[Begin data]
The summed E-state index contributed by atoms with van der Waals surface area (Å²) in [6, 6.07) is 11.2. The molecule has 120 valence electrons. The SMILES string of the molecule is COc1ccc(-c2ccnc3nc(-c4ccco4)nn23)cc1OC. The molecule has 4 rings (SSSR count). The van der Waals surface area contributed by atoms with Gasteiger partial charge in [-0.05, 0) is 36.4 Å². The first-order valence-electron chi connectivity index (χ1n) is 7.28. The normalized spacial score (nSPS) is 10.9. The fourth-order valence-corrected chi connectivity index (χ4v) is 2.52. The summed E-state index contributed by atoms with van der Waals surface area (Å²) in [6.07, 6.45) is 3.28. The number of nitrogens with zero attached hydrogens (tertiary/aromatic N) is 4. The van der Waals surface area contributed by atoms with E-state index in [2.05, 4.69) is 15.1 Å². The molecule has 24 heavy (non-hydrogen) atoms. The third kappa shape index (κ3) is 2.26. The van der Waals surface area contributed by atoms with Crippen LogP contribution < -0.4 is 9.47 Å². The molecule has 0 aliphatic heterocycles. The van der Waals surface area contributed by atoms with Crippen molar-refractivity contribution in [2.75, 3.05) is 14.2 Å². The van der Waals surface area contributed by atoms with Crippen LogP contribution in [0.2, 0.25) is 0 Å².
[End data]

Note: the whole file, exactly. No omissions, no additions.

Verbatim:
The summed E-state index contributed by atoms with van der Waals surface area (Å²) in [6, 6.07) is 11.2. The molecule has 120 valence electrons. The SMILES string of the molecule is COc1ccc(-c2ccnc3nc(-c4ccco4)nn23)cc1OC. The molecule has 4 rings (SSSR count). The van der Waals surface area contributed by atoms with Gasteiger partial charge in [-0.05, 0) is 36.4 Å². The first-order valence-electron chi connectivity index (χ1n) is 7.28. The normalized spacial score (nSPS) is 10.9. The fourth-order valence-corrected chi connectivity index (χ4v) is 2.52. The summed E-state index contributed by atoms with van der Waals surface area (Å²) in [6.07, 6.45) is 3.28. The number of nitrogens with zero attached hydrogens (tertiary/aromatic N) is 4. The van der Waals surface area contributed by atoms with E-state index in [2.05, 4.69) is 15.1 Å². The molecule has 24 heavy (non-hydrogen) atoms. The third kappa shape index (κ3) is 2.26. The van der Waals surface area contributed by atoms with Crippen LogP contribution < -0.4 is 9.47 Å². The molecule has 0 aliphatic heterocycles. The van der Waals surface area contributed by atoms with Crippen molar-refractivity contribution in [2.75, 3.05) is 14.2 Å². The van der Waals surface area contributed by atoms with Crippen LogP contribution in [0.2, 0.25) is 0 Å².